Teckla by Steven Brust
My rating: 4 of 5 stars
Another very easy read, but this time Vlad has his most difficult challenge ever... His wife.
I can't think of a better way to seriously cramp the style of a man who succeeded against all the odds to win the most high-paid assassination than to have his wife decide to go all in on a revolution for the downtrodden in the slums, especially since Vlad's at the top of his game, rich as hell, and have powerful people owe him favors.
Of course, that's exactly what happens, and he's just trying to save his marriage while being unable to accept or go along with the ultimately doomed idealism. Hell, this would have made a fine novel, full of outrage, love, hopeless fear, and sadness, and all without a touch of fantasy. Fortunately for us, we've got a flying novel that goes down so smooth it might as well have been a dragon dipping into a lake.
I never felt so close to Vlad as during this novel, and that may be because I'm already invested in the character, or it could be because the conflict is real, immediate, and scary, while only occasionally turning into a bloodbath.
Revolution. It was painful to read mainly because it seemed so ill-prepared and idealistic, which was probably an artifact of seeing it through Vlad's eyes, but I couldn't help but agree. It's nice to imagine that hoards of angry peasants can do more than step up to be slaughtered, but come on... what was Cawti thinking?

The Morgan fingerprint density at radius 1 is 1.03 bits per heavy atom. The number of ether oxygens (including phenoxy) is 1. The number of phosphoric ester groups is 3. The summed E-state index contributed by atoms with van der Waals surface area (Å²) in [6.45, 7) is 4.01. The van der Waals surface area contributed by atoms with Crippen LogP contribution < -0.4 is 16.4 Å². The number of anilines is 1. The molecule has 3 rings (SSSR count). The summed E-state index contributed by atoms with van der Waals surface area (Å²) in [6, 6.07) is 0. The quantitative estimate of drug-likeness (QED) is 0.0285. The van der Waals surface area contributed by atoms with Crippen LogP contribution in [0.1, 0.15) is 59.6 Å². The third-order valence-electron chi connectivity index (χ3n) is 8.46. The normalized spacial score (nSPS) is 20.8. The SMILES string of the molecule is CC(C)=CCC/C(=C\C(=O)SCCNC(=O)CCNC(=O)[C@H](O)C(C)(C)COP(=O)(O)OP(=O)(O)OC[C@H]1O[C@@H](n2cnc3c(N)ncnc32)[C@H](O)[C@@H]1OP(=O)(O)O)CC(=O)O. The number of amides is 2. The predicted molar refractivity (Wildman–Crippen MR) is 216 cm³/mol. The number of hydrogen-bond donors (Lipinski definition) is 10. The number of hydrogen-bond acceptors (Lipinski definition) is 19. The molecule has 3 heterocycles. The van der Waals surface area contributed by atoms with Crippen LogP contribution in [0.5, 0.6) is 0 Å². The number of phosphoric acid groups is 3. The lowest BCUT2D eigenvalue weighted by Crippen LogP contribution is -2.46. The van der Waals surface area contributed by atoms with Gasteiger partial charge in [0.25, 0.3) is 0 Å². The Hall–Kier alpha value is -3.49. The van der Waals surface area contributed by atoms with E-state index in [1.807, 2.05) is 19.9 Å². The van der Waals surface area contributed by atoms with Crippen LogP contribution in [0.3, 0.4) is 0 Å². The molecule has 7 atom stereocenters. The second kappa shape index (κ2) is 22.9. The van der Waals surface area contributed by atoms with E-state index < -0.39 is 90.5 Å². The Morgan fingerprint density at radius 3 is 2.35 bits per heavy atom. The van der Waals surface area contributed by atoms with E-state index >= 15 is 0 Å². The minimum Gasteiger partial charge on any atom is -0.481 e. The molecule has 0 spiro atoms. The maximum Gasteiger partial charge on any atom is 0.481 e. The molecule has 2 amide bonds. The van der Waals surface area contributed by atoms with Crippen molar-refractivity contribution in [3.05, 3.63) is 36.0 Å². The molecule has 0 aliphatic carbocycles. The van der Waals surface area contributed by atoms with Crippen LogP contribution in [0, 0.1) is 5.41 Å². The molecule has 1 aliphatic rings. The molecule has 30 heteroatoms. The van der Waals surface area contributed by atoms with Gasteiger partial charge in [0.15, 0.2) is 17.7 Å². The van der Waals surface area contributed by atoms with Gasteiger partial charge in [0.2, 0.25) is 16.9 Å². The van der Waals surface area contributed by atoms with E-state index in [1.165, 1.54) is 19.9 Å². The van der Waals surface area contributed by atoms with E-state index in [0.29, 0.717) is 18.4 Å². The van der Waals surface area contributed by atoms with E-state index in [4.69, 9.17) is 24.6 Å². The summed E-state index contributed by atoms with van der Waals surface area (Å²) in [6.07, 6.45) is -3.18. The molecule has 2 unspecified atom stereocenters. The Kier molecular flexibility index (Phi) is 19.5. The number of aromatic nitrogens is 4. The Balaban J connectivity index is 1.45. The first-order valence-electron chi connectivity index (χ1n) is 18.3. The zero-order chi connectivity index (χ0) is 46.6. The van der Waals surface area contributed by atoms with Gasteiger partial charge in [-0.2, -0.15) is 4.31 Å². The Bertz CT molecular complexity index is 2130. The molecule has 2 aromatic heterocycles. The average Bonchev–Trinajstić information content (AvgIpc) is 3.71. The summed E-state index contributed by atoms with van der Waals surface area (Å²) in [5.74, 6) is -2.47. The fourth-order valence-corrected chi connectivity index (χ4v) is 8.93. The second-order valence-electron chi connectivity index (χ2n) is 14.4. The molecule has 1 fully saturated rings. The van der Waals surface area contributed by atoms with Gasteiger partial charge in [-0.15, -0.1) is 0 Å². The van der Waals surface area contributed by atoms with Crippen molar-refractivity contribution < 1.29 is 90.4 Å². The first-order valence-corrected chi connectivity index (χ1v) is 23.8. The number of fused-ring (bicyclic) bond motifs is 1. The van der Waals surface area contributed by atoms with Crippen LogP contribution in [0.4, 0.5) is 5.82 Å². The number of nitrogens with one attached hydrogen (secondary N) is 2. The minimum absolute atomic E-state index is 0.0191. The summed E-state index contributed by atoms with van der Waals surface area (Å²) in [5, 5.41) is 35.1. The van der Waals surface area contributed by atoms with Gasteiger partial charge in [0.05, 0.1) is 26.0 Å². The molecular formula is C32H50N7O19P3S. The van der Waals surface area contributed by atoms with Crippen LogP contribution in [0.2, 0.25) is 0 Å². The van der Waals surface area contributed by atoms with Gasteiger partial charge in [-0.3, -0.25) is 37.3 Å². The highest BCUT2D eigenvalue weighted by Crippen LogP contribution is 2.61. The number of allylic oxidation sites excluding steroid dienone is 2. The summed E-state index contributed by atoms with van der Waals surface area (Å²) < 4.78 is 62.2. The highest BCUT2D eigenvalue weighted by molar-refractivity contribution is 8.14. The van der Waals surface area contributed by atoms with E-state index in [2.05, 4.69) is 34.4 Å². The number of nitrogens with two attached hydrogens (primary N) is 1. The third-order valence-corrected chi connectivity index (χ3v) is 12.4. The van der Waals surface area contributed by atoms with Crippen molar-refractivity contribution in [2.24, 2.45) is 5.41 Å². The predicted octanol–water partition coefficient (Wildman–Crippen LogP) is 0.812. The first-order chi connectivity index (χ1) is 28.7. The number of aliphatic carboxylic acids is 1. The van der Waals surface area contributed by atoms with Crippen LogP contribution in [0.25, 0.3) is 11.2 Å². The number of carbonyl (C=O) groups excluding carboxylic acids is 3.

I suppose this novel felt the most real. It was a squabble between a married couple, with the regular complications of mob-wars, assassinations, and plotting one's own death... and that was only on the husband's side.
Forgive me if I am stuck wondering how this whole novel would have played out written from Cawti's point of view. It might have turned into something savagely different and fun instead of being tinged with despair. Who knows? I might be sitting on this one for a while wondering that very question. That's a good thing. I'm getting more for my money on this read. :)
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